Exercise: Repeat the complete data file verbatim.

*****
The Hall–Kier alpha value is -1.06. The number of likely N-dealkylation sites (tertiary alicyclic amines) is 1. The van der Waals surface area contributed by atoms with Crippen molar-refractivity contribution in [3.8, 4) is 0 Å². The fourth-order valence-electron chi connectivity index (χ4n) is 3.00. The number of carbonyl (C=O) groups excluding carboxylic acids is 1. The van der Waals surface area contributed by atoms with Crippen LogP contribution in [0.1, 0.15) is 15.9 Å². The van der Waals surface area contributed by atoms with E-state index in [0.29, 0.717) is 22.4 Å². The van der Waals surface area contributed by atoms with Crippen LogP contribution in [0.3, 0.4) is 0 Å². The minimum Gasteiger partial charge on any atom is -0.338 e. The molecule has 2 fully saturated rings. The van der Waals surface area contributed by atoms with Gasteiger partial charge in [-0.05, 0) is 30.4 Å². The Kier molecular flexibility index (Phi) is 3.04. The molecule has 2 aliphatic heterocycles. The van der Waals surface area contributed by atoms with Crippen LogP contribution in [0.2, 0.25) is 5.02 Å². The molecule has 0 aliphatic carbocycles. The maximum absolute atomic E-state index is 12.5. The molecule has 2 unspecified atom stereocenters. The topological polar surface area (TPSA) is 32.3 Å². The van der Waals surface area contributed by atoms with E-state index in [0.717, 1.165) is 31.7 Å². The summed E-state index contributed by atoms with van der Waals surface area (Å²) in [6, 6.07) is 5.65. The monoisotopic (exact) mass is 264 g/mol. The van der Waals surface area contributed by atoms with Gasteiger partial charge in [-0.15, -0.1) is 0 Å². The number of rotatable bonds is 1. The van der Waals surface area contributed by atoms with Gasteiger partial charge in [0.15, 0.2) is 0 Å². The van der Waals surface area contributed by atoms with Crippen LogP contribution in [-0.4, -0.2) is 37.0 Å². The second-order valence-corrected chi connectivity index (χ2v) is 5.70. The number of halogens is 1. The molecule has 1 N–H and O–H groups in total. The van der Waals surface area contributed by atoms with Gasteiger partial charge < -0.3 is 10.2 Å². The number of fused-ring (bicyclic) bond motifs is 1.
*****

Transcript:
The Hall–Kier alpha value is -1.06. The number of likely N-dealkylation sites (tertiary alicyclic amines) is 1. The van der Waals surface area contributed by atoms with Crippen molar-refractivity contribution in [3.8, 4) is 0 Å². The fourth-order valence-electron chi connectivity index (χ4n) is 3.00. The number of carbonyl (C=O) groups excluding carboxylic acids is 1. The van der Waals surface area contributed by atoms with Crippen LogP contribution in [0.1, 0.15) is 15.9 Å². The van der Waals surface area contributed by atoms with E-state index in [0.29, 0.717) is 22.4 Å². The van der Waals surface area contributed by atoms with Crippen LogP contribution in [0.3, 0.4) is 0 Å². The minimum Gasteiger partial charge on any atom is -0.338 e. The molecule has 2 fully saturated rings. The van der Waals surface area contributed by atoms with Gasteiger partial charge in [-0.05, 0) is 30.4 Å². The Kier molecular flexibility index (Phi) is 3.04. The molecule has 2 aliphatic heterocycles. The van der Waals surface area contributed by atoms with Crippen LogP contribution in [0.2, 0.25) is 5.02 Å². The molecule has 0 aliphatic carbocycles. The maximum absolute atomic E-state index is 12.5. The molecule has 2 unspecified atom stereocenters. The topological polar surface area (TPSA) is 32.3 Å². The van der Waals surface area contributed by atoms with E-state index in [0.717, 1.165) is 31.7 Å². The summed E-state index contributed by atoms with van der Waals surface area (Å²) in [6, 6.07) is 5.65. The monoisotopic (exact) mass is 264 g/mol. The van der Waals surface area contributed by atoms with Gasteiger partial charge in [-0.15, -0.1) is 0 Å². The number of rotatable bonds is 1. The van der Waals surface area contributed by atoms with Gasteiger partial charge in [0.15, 0.2) is 0 Å². The van der Waals surface area contributed by atoms with Crippen LogP contribution in [-0.4, -0.2) is 37.0 Å². The second-order valence-corrected chi connectivity index (χ2v) is 5.70. The number of halogens is 1. The molecule has 1 N–H and O–H groups in total. The van der Waals surface area contributed by atoms with Gasteiger partial charge < -0.3 is 10.2 Å². The number of fused-ring (bicyclic) bond motifs is 1.